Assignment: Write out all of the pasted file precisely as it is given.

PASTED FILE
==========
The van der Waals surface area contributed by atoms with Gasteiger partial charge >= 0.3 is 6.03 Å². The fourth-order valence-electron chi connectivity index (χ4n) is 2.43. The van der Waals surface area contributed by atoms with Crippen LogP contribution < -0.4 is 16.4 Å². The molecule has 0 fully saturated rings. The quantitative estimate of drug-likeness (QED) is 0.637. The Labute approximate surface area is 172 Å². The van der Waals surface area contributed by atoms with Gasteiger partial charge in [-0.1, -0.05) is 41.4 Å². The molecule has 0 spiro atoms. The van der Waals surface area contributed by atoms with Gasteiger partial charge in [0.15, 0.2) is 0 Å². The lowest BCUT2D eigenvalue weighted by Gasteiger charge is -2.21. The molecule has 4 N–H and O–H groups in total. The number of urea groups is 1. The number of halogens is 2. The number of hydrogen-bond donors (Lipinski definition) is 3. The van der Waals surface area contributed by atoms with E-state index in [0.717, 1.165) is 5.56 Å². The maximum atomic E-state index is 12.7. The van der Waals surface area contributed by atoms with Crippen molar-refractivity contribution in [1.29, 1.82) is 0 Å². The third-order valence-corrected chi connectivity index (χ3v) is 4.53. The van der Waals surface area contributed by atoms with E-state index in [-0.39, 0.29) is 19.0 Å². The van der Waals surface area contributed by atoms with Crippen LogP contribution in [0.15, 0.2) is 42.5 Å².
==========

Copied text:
The van der Waals surface area contributed by atoms with Gasteiger partial charge >= 0.3 is 6.03 Å². The fourth-order valence-electron chi connectivity index (χ4n) is 2.43. The van der Waals surface area contributed by atoms with Crippen LogP contribution < -0.4 is 16.4 Å². The molecule has 0 fully saturated rings. The quantitative estimate of drug-likeness (QED) is 0.637. The Labute approximate surface area is 172 Å². The van der Waals surface area contributed by atoms with Gasteiger partial charge in [-0.1, -0.05) is 41.4 Å². The molecule has 0 spiro atoms. The van der Waals surface area contributed by atoms with Gasteiger partial charge in [0.15, 0.2) is 0 Å². The lowest BCUT2D eigenvalue weighted by Gasteiger charge is -2.21. The molecule has 4 N–H and O–H groups in total. The number of urea groups is 1. The number of halogens is 2. The number of hydrogen-bond donors (Lipinski definition) is 3. The van der Waals surface area contributed by atoms with E-state index in [0.717, 1.165) is 5.56 Å². The maximum atomic E-state index is 12.7. The van der Waals surface area contributed by atoms with Crippen molar-refractivity contribution in [1.29, 1.82) is 0 Å². The third-order valence-corrected chi connectivity index (χ3v) is 4.53. The van der Waals surface area contributed by atoms with E-state index in [-0.39, 0.29) is 19.0 Å². The van der Waals surface area contributed by atoms with Crippen LogP contribution in [0.15, 0.2) is 42.5 Å².